- Gertrude I. Johnson and Mary T. Wales founded the Johnson & Wales Business School in Providence, Rhode Island, with a single student. It eventually grew to become Johnson & Wales University with four campuses across the United States.
- The last known passenger pigeon "Martha" died in the Cincinnati Zoo.
- The poem "August, 1914" by John Masefield was published in the September 1 issue of The English Review, the first piece of literature written about World War One.
- The town of Mission Beach, Queensland, Australia was established.
- Died: George Henry Morris, Irish military officer, first commanding officer to lead an Irish Guards battalion into battle, killed in action (b. 1872)
September 2, 1914 (Wednesday)
- Japan landed between 15,000 and 20,000 troops at Longkou, China, north of the German-control Chinese port of Tsingtao in preparation to lay siege on the port, even though it violated China's neutrality.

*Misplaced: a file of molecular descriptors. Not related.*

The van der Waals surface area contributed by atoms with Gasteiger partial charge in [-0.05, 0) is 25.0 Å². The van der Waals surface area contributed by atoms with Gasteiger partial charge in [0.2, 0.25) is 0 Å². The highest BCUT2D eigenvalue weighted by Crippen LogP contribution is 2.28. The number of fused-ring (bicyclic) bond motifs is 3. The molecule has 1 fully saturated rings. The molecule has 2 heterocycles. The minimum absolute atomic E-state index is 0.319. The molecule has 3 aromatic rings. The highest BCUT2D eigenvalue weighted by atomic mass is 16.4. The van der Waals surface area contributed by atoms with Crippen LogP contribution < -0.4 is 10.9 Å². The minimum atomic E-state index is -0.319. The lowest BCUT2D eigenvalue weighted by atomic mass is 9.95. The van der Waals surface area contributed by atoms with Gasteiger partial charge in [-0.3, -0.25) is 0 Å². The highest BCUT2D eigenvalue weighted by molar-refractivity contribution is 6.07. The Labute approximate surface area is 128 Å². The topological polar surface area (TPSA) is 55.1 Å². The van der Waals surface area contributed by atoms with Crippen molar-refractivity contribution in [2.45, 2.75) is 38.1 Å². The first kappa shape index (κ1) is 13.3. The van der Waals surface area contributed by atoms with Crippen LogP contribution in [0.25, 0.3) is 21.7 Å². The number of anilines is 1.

- The French village of Moronvilliers, 15 kilometers northeast from Rheims, was occupied by German troops. Because it was situated on what became the Western Front, the village was deserted and destroyed during the war.
- The Accrington Pals were established as part of Kitchener's Army in Accrington, England.
- The 2nd Mounted Division of the British Army was established.
- The British territorial mounted artillery brigades, the I Brigade and II Brigade, were established in Egypt from existing mounted brigades and artillery.
- The 1st, 2nd, 3rd, 4th, 7th, 10th, 13th, 16th, and 20th Battalions were established for the Canadian Expeditionary Force and deployed to Europe on October 14.
- Charles Masterman invited 25 "eminent literary men" to Wellington House in London to form a secret British war propaganda bureau. Those who attend include William Archer, Arnold Bennett, G. K. Chesterton, Arthur Conan Doyle, Ford Madox Hueffer, John Galsworthy, Thomas Hardy, Rudyard Kipling, John Masefield, Henry Newbolt, Gilbert Parker, G. M. Trevelyan and H. G. Wells.